A change Leavenworth residents may notice in the new year is a lack of enforcement concerning downtown parking time limits.

A change Leavenworth residents may notice in the new year is a lack of enforcement concerning downtown parking time limits.

Three-hour parking signs remain in place, and it's technically still against city ordinance to exceed the time limits.

But, the Leavenworth Police Department no longer has a parking enforcement officer to issue tickets for violating the ordinance.

The parking enforcement officer position was cut from the city of Leavenworth's 2014 budget.

Maj. Dan Nicodemus, deputy chief of the Leavenworth Police Department, said other officers are unable to monitor how long cars are parked downtown.

"Our officers are just not in a position to spend that amount of time down there," he said.

Nicodemus said the Police Department stopped its enforcement of downtown parking time limits when the parking enforcement officer left her position Dec. 19. The deputy chief said he hasn't heard any complaints about the time limit not being enforced.

City commissioners decided to cut funding for downtown parking enforcement this past summer as they worked to avoid raising property taxes in 2014.

In 2013, the city budgeted $51,575 in expenses for downtown parking enforcement, and the program was estimated to generate $6,950 in revenue.

The city initially budgeted $52,870 in expenses for the program this year. The budgeted increase was due to anticipated increases and salary and benefit expenses.

Former Finance Director Dan Williamson said cutting the program saved $45,920 in the 2014 budget.

Leavenworth Police Chief Pat Kitchens had asked city commissioners to consider removing language concerning timed parking and the parking enforcement officer from the city's Municipal Code of Ordinances as well as taking down the three-hour parking signs.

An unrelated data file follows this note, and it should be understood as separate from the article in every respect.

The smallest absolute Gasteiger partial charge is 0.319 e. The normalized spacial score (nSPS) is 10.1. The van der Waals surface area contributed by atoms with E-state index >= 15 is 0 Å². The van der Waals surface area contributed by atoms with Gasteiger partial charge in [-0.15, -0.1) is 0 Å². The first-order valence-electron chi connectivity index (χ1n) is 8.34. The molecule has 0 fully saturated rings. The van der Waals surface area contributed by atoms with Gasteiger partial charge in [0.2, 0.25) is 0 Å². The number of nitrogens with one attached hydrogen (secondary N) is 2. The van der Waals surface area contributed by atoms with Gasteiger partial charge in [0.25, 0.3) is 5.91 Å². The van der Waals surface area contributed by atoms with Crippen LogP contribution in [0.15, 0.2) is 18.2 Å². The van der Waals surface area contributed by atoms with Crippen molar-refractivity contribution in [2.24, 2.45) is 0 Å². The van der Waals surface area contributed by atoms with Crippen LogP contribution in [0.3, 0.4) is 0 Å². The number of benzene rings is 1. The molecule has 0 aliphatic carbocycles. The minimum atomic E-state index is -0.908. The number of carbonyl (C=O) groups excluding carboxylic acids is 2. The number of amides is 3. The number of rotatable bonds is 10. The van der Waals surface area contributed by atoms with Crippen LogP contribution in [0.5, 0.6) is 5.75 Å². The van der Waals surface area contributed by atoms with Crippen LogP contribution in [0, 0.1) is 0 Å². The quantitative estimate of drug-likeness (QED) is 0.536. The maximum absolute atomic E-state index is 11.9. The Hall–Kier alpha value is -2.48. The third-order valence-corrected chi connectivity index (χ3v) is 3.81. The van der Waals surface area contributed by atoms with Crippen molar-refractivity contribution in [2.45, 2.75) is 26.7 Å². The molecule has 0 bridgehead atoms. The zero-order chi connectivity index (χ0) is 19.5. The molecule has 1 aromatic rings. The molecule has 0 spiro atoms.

But, commissioners decided last month to leave the parking signs in place even though the time limit won't be enforced by police. Commissioners suggested the matter could be reviewed in six months.

Mayor Pro-Tem Mark Preisinger said the signs will serve as a reminder, and people may not abuse downtown parking as much as they would if the signs weren't in place.

"Hopefully that will work," he said.

Preisinger said commissioners decided to leave the signs in place after hearing from many downtown business owners.

During a Dec. 17 meeting, it was suggested commissioners may still consider an ordinance that removes language about timed parking from the city's Municipal Code of Ordinances as long as it doesn't call for taking down signs.

City Clerk Karen Logan said she doesn't intend to bring a modified ordinance to the Leavenworth City Commission unless it's requested. She said the three-hour time limit can remain in the city ordinances even if it's not enforced.

"There are some ordinances on the books that we don't enforce," she said.

Nicodemus said police still will respond to the downtown area for complaints involving things such as illegal parking in handicap spaces, parking against traffic flow and taking up more than one parking space.

"There's a number of violations we can respond to," he said.